ENGLEWOOD — With the help of a local male mentoring program, three young South Side men have dropped a new collaborative EP with sales going to help fund college scholarships.
“Better Man” released on iTunes this week for $9.99. There’s a mix of gospel, rap, hip-hop and House music.
The Better Man Than Me Foundation works with young men 12 and older. It began as a leadership training program six years ago, founder and Morgan Park native Paul Phillips said. The program includes vocational and educational training, as well as a basketball component, which brings in guest speakers to chat with the participants during breaks in games.
Ken Willis (left), Darius Washington, Paul Phillips, Jayson Roberts [Provided]
Darius Washington, Jayson Roberts and Ken Willis [Provided]
This year Phillips added a music mentoring program using his professional contacts in the industry. With their help he was able to put together “Better Man,” which features tracks from three young artists. The EP includes a total of eight songs.
Ken Willis, 19, of Englewood started out as a youth in the program and was approached by Phillips to be a part of the project.
“I was into music and I had my own music thing going on so he reached out and asked if I’d be a part of his album,” Willis said.
He’s a gospel artist and strives to encourage and uplift through his music.
His song “Unstoppable” was something he had already written but never recorded until Phillips brought him on.
“The song just means that no matter where you come from, no matter who you are, you can never outwork me, you can never out beat me in what I’m doing,” he said. “I’m going to be unstoppable. So this is my anthem and my message.”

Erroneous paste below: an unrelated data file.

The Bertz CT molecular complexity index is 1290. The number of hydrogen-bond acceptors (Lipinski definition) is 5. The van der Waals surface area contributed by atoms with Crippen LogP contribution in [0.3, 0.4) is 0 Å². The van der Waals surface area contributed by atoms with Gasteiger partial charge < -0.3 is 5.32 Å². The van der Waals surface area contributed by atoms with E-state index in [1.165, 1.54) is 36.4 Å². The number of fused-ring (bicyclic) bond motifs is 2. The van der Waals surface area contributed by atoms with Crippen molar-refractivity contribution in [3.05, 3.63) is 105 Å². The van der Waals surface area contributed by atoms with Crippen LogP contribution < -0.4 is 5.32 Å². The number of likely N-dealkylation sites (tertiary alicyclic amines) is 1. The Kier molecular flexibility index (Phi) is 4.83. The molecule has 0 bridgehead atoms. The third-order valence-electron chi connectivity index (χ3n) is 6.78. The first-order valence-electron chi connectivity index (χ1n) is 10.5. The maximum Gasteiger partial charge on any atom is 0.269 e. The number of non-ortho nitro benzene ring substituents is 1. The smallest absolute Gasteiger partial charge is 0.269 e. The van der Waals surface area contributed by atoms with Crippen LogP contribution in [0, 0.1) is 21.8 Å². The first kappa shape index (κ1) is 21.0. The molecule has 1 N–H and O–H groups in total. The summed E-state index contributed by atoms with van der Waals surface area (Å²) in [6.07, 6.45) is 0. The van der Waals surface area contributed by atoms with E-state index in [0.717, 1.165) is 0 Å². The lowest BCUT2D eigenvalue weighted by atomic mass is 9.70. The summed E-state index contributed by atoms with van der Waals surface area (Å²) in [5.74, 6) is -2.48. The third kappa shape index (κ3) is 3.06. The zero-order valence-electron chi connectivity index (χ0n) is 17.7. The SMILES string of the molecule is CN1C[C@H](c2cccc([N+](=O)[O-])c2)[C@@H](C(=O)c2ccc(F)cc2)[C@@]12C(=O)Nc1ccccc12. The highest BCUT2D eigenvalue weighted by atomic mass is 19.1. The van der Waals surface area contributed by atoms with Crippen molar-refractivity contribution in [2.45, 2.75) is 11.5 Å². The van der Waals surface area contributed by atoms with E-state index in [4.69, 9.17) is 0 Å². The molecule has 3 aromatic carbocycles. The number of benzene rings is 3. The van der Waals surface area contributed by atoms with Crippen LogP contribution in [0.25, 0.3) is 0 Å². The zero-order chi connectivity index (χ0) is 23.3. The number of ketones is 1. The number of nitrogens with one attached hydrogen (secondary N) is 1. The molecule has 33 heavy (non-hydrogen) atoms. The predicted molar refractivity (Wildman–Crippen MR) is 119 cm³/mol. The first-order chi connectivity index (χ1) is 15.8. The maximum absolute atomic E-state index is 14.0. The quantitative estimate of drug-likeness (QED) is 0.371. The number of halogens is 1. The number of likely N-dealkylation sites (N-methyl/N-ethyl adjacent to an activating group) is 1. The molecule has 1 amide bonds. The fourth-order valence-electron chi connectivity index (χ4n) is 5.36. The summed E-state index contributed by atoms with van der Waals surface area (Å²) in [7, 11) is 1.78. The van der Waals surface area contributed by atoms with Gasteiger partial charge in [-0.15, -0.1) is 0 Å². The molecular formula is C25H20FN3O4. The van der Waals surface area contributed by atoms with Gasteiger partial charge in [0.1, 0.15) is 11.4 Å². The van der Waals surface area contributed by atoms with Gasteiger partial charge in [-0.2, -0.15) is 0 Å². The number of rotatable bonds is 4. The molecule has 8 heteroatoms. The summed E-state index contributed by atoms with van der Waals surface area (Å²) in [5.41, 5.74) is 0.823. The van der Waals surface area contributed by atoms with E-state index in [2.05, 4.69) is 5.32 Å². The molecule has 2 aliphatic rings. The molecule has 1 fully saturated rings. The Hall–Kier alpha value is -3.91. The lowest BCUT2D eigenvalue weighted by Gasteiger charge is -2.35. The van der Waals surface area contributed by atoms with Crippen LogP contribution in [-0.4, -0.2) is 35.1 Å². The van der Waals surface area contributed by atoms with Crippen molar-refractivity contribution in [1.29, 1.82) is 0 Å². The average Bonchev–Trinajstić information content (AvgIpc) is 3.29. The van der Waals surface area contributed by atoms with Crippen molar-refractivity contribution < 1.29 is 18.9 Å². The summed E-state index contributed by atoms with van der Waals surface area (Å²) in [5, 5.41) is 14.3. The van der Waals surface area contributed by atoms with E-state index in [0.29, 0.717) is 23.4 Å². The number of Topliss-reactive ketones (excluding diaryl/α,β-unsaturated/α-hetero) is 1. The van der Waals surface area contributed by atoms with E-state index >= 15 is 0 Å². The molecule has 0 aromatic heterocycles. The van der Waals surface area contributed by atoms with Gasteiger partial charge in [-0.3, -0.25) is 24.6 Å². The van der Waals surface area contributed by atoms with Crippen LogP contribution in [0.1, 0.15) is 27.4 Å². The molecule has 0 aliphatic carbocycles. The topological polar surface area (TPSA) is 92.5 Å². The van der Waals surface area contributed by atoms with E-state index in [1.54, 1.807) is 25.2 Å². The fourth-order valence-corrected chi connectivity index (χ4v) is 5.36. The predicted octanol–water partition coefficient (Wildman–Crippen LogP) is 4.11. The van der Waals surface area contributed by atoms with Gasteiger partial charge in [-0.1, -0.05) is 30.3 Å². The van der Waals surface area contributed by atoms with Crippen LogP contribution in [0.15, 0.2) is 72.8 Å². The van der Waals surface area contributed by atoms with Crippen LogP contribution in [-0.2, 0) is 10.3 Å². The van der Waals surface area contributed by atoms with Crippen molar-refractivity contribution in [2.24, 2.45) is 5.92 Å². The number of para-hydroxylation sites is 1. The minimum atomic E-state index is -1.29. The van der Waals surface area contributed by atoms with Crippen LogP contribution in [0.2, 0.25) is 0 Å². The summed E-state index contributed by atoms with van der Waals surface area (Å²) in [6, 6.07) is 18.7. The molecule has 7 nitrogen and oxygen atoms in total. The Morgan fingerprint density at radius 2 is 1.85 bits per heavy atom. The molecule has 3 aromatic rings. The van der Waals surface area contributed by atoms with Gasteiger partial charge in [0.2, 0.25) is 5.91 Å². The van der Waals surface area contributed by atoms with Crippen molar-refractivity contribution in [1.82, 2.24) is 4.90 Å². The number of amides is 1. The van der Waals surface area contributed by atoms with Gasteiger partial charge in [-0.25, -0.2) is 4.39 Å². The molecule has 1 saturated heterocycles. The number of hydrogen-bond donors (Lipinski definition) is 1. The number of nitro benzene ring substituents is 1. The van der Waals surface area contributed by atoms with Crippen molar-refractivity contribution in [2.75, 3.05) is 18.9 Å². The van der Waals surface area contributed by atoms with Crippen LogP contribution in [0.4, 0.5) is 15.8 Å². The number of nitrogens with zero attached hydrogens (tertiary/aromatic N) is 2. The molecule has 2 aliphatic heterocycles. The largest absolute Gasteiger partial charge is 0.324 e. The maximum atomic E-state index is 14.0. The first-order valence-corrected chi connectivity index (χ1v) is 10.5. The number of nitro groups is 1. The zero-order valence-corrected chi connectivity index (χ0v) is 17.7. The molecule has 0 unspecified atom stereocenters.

He and the other two artists perform together on the song “Better Man." For Willis, the song is about how people can love more. He said that some people don’t know how to love.
“They say we preaching to the choir, but at least they can sang/and so right and today we need to stop this complaining/people dying everyday/how about we talk to who’s aiming/everybody’s showing patience but no one’s making changes," the song says.
Being a part of the album was a great experience, Willis said, although he was a little nervous at first.
Darius Washington, 23, grew up in West Englewood, a neighborhood he acknowledges is pretty rough.
“I’ve lost a lot of my friends to gun violence or the system,” he said.
He has always loved music and discovered his passion at a young age.
“I wrote my first verse at 6,” he said.
His song “Unbreakable” is personal, he said.
“I felt like growing up where I grew up, and losing close friends, that stuff can kind of break you down, mentally and physically, you want to stop doing stuff and going places,” Washington said.
When he met Phillips in April through a friend, the two began discussing how he could record for the album.
“Being a part of the foundation changed my life in so many ways,” Washington said, adding that his music skills have grown.
Jayson Roberts, 20, of Roseland, interned for an organization the foundation worked with four years ago.
He fell in love with music when he was four years old, he said.
His song “Unleash” has a simple message.
“Let your gift show and don't let anyone tell you what you can’t do,” he said.
He said he has a lot of respect and appreciation for what Phillips is doing.
“This program is amazing,” he said. “And I think it’s cool that he’s raising money for scholarships.”
Phillips, who’s the executive producer, said the music program exposes new talent and helps fund college scholarships. The goal is to release new music once a year.
“This music is for a cause,” he said, “and the main focus is that they’re from right here in the community.”